‘As a couple, having cancer has changed our perspective. It opened my eyes to what is important. Life is really short and you only have right now.’
Brian added: ‘When Michelle was diagnosed it was frightening. It kicked me in the gut. I knew we had to be really strong for our children.
‘When I was re-diagnosed I felt like we had become old hands at this.
‘We were fighting cancer for over a year at that point and when I was told it was back, I wasn’t upset. I just needed to fight.
‘Before I got sick, I was very work orientated. Now my family is my priority.
‘I still work hard, but if I had the choice of spending Saturday at work to get ahead or spending the day with my kids, the kids win every time.’
The couple wanted to celebrate getting better and renewed their vows twice, marking the occasions with ceremonies in Las Vegas and Hawaii.
Michelle said: ‘It was important for us to do that because after everything we’ve been through we cherish each other even more.
‘When you go through cancer together you realize how strong your partner is.. Brian always puts us first and keeps us strong.’
‘My wife is amazing,’ said Brian. ‘She took care of everyone. She was the rock of our family. She made sure the kids were taken care of. She’s just an amazing woman.’
Technology has brought us many joyful things, like the ability to connect with people across the globe, pet videos and a platform to share what’s important to us.
But with most people glued to mobile phones, tablets and laptops, we should ask ourselves – have things gone too far?
According to a new study, more than half of young people are suffering from a phenomenon dubbed ‘technoference’, defined as ‘everyday intrusions and interruptions that people experience due to mobile phones and their usage’.
Researchers at Queensland University of Technology (QUT) in Australia monitored 709 mobile phone users, aged 18 to 83, and participants were asked to fill in a survey with questions on how their phone affects their sleep, productivity, driving and if their phone usage makes them experience physical pain.
Overall, the report – published in the Frontiers journal – revealed 24% of women and 15% of men are ‘problematic mobile phone users’.
Among those aged 18 to 24, it was found that 40.9% are suffering from ‘technoference’. This figure was slightly lower among those aged 25 to 29, at 23.5%.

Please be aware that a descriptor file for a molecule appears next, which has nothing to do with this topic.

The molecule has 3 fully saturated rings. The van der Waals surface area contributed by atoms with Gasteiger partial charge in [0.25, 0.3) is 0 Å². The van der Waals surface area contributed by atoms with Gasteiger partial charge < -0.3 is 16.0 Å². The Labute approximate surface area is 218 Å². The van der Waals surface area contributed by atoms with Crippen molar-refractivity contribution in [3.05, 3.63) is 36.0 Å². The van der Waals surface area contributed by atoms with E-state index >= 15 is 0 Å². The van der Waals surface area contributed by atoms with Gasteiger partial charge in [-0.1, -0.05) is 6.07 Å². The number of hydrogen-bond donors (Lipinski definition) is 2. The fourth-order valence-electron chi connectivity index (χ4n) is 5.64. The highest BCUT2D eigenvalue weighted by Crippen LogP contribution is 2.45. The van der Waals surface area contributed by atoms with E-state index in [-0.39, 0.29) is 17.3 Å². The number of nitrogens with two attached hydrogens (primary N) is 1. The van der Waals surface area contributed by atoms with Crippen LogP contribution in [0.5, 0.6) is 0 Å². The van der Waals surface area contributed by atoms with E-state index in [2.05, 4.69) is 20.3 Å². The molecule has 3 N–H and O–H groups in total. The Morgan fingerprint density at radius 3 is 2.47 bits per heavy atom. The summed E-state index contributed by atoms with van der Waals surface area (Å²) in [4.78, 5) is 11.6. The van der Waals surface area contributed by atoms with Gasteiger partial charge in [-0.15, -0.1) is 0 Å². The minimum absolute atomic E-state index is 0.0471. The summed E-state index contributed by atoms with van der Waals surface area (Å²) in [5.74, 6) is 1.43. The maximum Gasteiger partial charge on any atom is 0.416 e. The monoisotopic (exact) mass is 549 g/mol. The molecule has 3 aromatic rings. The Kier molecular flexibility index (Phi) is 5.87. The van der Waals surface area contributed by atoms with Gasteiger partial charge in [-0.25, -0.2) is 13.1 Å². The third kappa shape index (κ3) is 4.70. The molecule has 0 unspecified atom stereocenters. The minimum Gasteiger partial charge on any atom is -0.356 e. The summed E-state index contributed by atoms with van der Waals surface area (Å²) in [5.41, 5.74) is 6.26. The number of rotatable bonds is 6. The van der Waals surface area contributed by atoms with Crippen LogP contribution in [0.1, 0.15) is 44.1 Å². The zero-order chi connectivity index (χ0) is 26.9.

One in five women and one in eight men also said their mobile phones are to blame for lack of sleep, figures that was compared to results from a similar survey in 2005.
Throughout this time, these figures had increased significantly by 17.2% for women and 8.6% for men, respectively.
And while most of us agree that technology has allowed us to be more productive, problematic phone usage can actually lead to the opposite.
Out of those surveyed, 12.6% of the men and 14% of the women said their productivity levels declined because of how much time they spent on their phones.
‘Self-reports relating to loss of sleep and productivity showed that these negative outcomes had significantly increased during the last 13 years,’ said Dr Oscar Oviedo-Trespalacios, from the university’s Centre of Accident Research and Road Safety.
‘This finding suggests that mobile phones are potentially increasingly affecting aspects of daytime functioning due to lack of sleep and increasing dereliction of responsibilities.’
If you feel you might be struggling with ‘technoference’ yourself, there are ways to improve the issue.
Download an app to monitor your screen time, try to schedule in daily phone-free hours or leave your phone at home when going for errands or outings with friends.
Many of us still need to use our phones for work; it’s completely understandable but try to avoid checking emails if you’ve finished your working day.
Get active and do something that involves your body, not your mind instead – even if it’s a 15-minute walk in the local park.
Aldi’s inflatable hot tub is back for the summer, and we are so excited.
The £349.99 spa pool has been a bestseller for the past two years, and it’s back for a third year.